The value of Britain’s detached properties has increased by an average of £642 per month over the past decade, the largest increase in cash terms compared to other property types; according to new research from the Halifax.
Since the second quarter of 2002, the average price of a detached property has grown by almost £77,000 (or 38%) to £282,211 today.
Over the past 10 years, the average price of terraced houses has grown by 41% to £151,568. The average price of both semis and bungalows has grown by 37% (to £165,565 and £185,365 respectively).
However, since the start of the financial crisis in 2007, bungalows have outperformed all other property types. In the past five years, the average price of a bungalow has fallen by 19% to £185,365. This compares with a 21% decline in the average price of a detached property and a 24% fall in the price of semis. Terraced houses (-28%) and flats (-25%) have been the worst performers.
Terraced houses and flats recorded the largest price falls in recent years as these property types are very popular with first-time buyers. Terraces and flats combined accounted for 63% of all first-time buyer purchases in the first half of 2012.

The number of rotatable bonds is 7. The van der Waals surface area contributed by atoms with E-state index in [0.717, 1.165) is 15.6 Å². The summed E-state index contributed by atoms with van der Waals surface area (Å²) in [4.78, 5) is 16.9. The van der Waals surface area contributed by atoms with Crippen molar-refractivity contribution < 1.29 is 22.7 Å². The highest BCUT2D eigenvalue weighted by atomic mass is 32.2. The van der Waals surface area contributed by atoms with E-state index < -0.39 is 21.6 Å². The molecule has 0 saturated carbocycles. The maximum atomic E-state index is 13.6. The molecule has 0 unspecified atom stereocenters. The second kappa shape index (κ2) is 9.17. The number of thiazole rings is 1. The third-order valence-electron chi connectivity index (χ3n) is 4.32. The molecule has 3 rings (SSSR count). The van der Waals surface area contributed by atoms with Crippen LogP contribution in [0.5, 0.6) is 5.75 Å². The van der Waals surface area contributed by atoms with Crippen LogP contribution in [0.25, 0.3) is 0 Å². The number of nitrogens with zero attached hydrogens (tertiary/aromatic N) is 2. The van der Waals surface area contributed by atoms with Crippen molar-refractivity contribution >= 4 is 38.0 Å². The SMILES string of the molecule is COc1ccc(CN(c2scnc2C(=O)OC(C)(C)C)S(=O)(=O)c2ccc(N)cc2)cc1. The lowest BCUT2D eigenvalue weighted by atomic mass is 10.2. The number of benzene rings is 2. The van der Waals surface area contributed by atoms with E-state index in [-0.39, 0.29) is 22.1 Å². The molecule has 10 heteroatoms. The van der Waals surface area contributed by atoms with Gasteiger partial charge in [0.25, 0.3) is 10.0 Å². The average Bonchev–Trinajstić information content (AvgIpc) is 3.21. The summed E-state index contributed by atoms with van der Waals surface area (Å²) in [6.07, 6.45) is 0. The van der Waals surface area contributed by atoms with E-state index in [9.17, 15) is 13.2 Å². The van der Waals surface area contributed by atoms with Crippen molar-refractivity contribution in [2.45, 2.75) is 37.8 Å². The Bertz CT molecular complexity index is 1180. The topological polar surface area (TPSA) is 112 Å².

In contrast, during the five years before the crisis (2002-2007) both terraces (£1,710 per month or 96%) and flats (£1,420 per month or 65%) recorded larger price rises. Circumstances for first-time buyers were easier at this time with a much greater availability of high loan to value mortgages.
The average price of a detached house is now £117,000 (70%) higher than that for a semi-detached home; a gap that has widened from 66% at the height of the housing market in mid 2007.
Similarly, percentage differences in prices between detached properties and terraces and flats have also widened. The average price for a detached home is 86% higher than for a terraced house compared with 71% five years ago. In 2012, the average price of a detached house is 75% higher than for a flat; five years ago they were 67% higher.
“Prices of all property types have fallen over the past five years with the biggest declines for flats and terraced homes,” said Martin Ellis, housing economist at Halifax.
“These types are particularly popular with first-time buyers and their sharper price falls probably reflect the difficulties that those looking to enter the market for the first time have been facing. The prices of those property types which are less reliant on first-time buyers, such as bungalows and detached homes, have been more resilient.
“One benefit of the decline in prices has been that flats and terraced houses can now typically be bought for less than £100,000 in some parts of the country. This is a far cry from five years ago when little was available below this price.”